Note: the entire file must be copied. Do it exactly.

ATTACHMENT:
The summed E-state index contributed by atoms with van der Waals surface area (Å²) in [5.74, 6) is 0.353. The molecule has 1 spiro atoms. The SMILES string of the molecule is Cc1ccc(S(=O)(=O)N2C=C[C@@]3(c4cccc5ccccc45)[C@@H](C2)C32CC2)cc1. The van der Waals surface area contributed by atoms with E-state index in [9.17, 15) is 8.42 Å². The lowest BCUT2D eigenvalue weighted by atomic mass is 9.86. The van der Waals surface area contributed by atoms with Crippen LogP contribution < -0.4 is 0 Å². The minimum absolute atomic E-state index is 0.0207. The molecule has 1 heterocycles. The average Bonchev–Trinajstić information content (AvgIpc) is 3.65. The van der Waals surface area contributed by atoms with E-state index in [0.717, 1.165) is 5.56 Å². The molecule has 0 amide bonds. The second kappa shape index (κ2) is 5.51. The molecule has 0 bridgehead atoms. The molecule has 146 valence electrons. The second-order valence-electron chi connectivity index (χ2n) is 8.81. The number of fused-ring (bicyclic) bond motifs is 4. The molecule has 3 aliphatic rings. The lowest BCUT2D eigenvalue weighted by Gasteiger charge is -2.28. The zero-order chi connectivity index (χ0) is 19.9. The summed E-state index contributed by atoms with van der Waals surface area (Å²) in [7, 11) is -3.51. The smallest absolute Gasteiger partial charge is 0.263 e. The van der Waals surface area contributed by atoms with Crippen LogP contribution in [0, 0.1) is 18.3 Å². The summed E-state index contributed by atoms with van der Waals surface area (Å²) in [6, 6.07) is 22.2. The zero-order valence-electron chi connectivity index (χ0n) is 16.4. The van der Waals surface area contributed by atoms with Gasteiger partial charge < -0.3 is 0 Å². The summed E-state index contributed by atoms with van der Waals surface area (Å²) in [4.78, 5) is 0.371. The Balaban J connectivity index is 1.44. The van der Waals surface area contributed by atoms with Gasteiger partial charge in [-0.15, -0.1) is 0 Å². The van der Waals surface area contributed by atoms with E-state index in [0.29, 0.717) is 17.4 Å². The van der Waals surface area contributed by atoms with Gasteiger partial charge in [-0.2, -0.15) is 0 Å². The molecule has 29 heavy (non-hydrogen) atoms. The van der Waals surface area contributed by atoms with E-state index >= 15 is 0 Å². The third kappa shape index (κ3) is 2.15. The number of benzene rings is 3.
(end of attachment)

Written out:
The summed E-state index contributed by atoms with van der Waals surface area (Å²) in [5.74, 6) is 0.353. The molecule has 1 spiro atoms. The SMILES string of the molecule is Cc1ccc(S(=O)(=O)N2C=C[C@@]3(c4cccc5ccccc45)[C@@H](C2)C32CC2)cc1. The van der Waals surface area contributed by atoms with E-state index in [9.17, 15) is 8.42 Å². The lowest BCUT2D eigenvalue weighted by atomic mass is 9.86. The van der Waals surface area contributed by atoms with Crippen LogP contribution < -0.4 is 0 Å². The minimum absolute atomic E-state index is 0.0207. The molecule has 1 heterocycles. The average Bonchev–Trinajstić information content (AvgIpc) is 3.65. The van der Waals surface area contributed by atoms with E-state index in [0.717, 1.165) is 5.56 Å². The molecule has 0 amide bonds. The second kappa shape index (κ2) is 5.51. The molecule has 0 bridgehead atoms. The molecule has 146 valence electrons. The second-order valence-electron chi connectivity index (χ2n) is 8.81. The number of fused-ring (bicyclic) bond motifs is 4. The molecule has 3 aliphatic rings. The lowest BCUT2D eigenvalue weighted by Gasteiger charge is -2.28. The zero-order chi connectivity index (χ0) is 19.9. The summed E-state index contributed by atoms with van der Waals surface area (Å²) in [7, 11) is -3.51. The smallest absolute Gasteiger partial charge is 0.263 e. The van der Waals surface area contributed by atoms with Crippen LogP contribution in [0, 0.1) is 18.3 Å². The summed E-state index contributed by atoms with van der Waals surface area (Å²) in [6, 6.07) is 22.2. The zero-order valence-electron chi connectivity index (χ0n) is 16.4. The van der Waals surface area contributed by atoms with Gasteiger partial charge < -0.3 is 0 Å². The summed E-state index contributed by atoms with van der Waals surface area (Å²) in [4.78, 5) is 0.371. The Balaban J connectivity index is 1.44. The van der Waals surface area contributed by atoms with Gasteiger partial charge in [-0.15, -0.1) is 0 Å². The van der Waals surface area contributed by atoms with E-state index in [0.29, 0.717) is 17.4 Å². The van der Waals surface area contributed by atoms with Gasteiger partial charge in [-0.2, -0.15) is 0 Å². The molecule has 29 heavy (non-hydrogen) atoms. The van der Waals surface area contributed by atoms with E-state index >= 15 is 0 Å². The third kappa shape index (κ3) is 2.15. The number of benzene rings is 3.